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Til Death Do Us Part

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The one with the power to vanquish the Dark Lord approaches…

born when the seventh month died, the Dark Lord will mark him as his equal… 

he will defy the Dark Lord thrice, and he will become the Dark Lord’s greatest challenger… 

he will live while the Dark Lord reigns, and the Dark Lord will rule as long as he survives… 

 


 

Tom Riddle had never put much stock into prophecy during his time at Hogwarts. There was too much risk of self-fulfillment in listening to others dictate the path of your life, and he’d sworn to himself that he would never fall for such traps.

 

He had built his own empire from nothing—he had needed no Seer to tell him he would succeed, as he had known it from the moment he had learned he was a wizard.

 

So when Sybil Trelawney’s words had fallen across his desk, he’d been inclined to dismiss them immediately.

 

What he had failed to consider, however, was the fact that his followers were not as pragmatic as he was, and were therefore more prone to bouts of extreme idiocy.

 

A decade and a half later, he would be reminded of this particular failure in a most spectacular fashion.




 

Bellatrix and Rodolphus were among Voldemort’s most devoted followers. Unfortunately, a majority of their skills lay in spellcasting, not critical thinking. So when they had requested an audience with him, their giddy expressions had only given Voldemort an overwhelming sense of dread.

 

“My Lord,” crooned Bellatrix. Her robes were not only partially stained with blood, but also shredded to the point of indecency. Not that Bellatrix had ever cared to be particularly modest in his presence, but the sight of it was irritating all the same.

 

Rodolphus bowed low. He was a decent sycophant. If he could only do a better job at keeping his insane wife in check, then he would have had more value.

 

The Lestranges had brought a body with them; it was laid out on the floor. A man of average height and build, with all his limbs tied up and a sack draped over his head.

 

“Yes?” Voldemort demanded impatiently.

 

Bellatrix leaned forward, breathless, her eyes gleaming. “My Lord, we have brought you a gift.”

 

Voldemort eyed the body speculatively. “I can see that,” he said evenly, still waiting for them to get to the point.

 

Rodolphus seemed to register the imminent danger he was in, because he bent down to wrench the body up off of the floor using the rope draped around its neck. “We have found the subject of the prophecy for you, my Lord.”

 

It took a split second for Voldemort to recall just what the prophecy was, and then Bellatrix was pulling the cloth off of the head of their latest prisoner, revealing a head of dark hair and a heavily bruised face.

 

“It’s Potter,” Rodolphus said nervously, when Lord Voldemort continued to remain silent. “He fits all aspects of the prophecy, my Lord. We had discovered in the Ministry records that he was born at the end of July.”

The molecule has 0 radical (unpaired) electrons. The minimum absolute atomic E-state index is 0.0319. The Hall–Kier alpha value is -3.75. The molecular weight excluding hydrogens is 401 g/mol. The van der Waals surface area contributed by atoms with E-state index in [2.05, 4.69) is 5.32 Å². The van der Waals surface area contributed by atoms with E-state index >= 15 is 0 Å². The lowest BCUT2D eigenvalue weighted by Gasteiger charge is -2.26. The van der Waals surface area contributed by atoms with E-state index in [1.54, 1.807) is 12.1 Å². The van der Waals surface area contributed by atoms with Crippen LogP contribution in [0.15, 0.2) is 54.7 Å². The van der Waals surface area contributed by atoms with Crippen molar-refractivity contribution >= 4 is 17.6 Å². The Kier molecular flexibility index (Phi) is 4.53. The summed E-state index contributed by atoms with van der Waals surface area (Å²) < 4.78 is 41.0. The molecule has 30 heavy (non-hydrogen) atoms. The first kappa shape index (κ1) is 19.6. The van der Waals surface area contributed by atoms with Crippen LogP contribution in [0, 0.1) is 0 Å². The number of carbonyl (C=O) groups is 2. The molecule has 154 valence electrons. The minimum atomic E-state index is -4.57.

“I know who he is,” Voldemort snapped, and Rodolphus dropped his gaze to the floor.

 

Potter was a thorn in his side. An excellent duelist with a talent for evading capture; he had faced Voldemort not once, but three times.

 

The Order of the Phoenix called him 'The Man-Who-Lived'. They believed he was the one named in the prophecy, and it was frequently cited in their circle that while Voldemort reigned, Potter could not die. A good deal of the rebels looked up to Potter, because not only was he the very definition of a fearless leader, but he was also the one who had taught them how to fight.

 

Voldemort could admit the boy had talent; it would not have been a very easy task to take him alive.

 

Even now, he could hear Potter’s laboured breathing. It was likely that one or more of the boy’s ribs were broken. He would have fought to the last, foolish as he was.

 

“My Lord?” Bellatrix simpered.

 

Voldemort did not know how long he had been standing there, lost in introspection. It was only at the sound of Bellatrix’s pitched, girlish voice that he finally thought to become angry.

 

Potter could have died. Potter could have died, and this death could have brought about the downfall of all that he had worked for simply because his followers were too idiotic to understand self-fulfilling prophecies.

 

His yew wand snapped into his hand.

 

Rodolphus flinched, which was amusing, but it was unfortunately not amusing enough to spare him from what was coming.

 

“Did you even think,” Voldemort began, drawing out the pauses between words for emphasis, ”just for one infinitesimal moment, that by capturing Potter you might as well have declared him to be the thrice-damned subject of prophecy yourselves? Do you think that I, Lord Voldemort, who has commanded magic to the extent of which no one has ever seen, would have failed to notice Potter as a threat?”

 

He did not wait for either of them to answer before he cast: “Crucio.”

 

Rodolphus started screaming, though he tried to clench his jaw shut to muffle the sound. Voldemort waited patiently, watching with interest as the man’s face went from flushed to deathly pale, and then he released the curse spell.

 

Next to her husband, Bellatrix was silent, though her large eyes were wide. Voldemort did not doubt that this had all been her idea; she was too eager to please and that clouded her decision-making to a ridiculous degree. She shifted as Rodolphus groaned quietly. She was waiting for her turn.

 

Voldemort did not want to give her the satisfaction of being touched by his magic. The bloody infatuated witch would probably see it as an honour.

 

“Get up,” he said to Rodolphus. “Now.”

 

Rodolphus rose, his legs unsteady beneath him. There was a tremor rolling across his shoulders, and his left arm was twitching uncontrollably. He turned, with reluctance, to face his lord.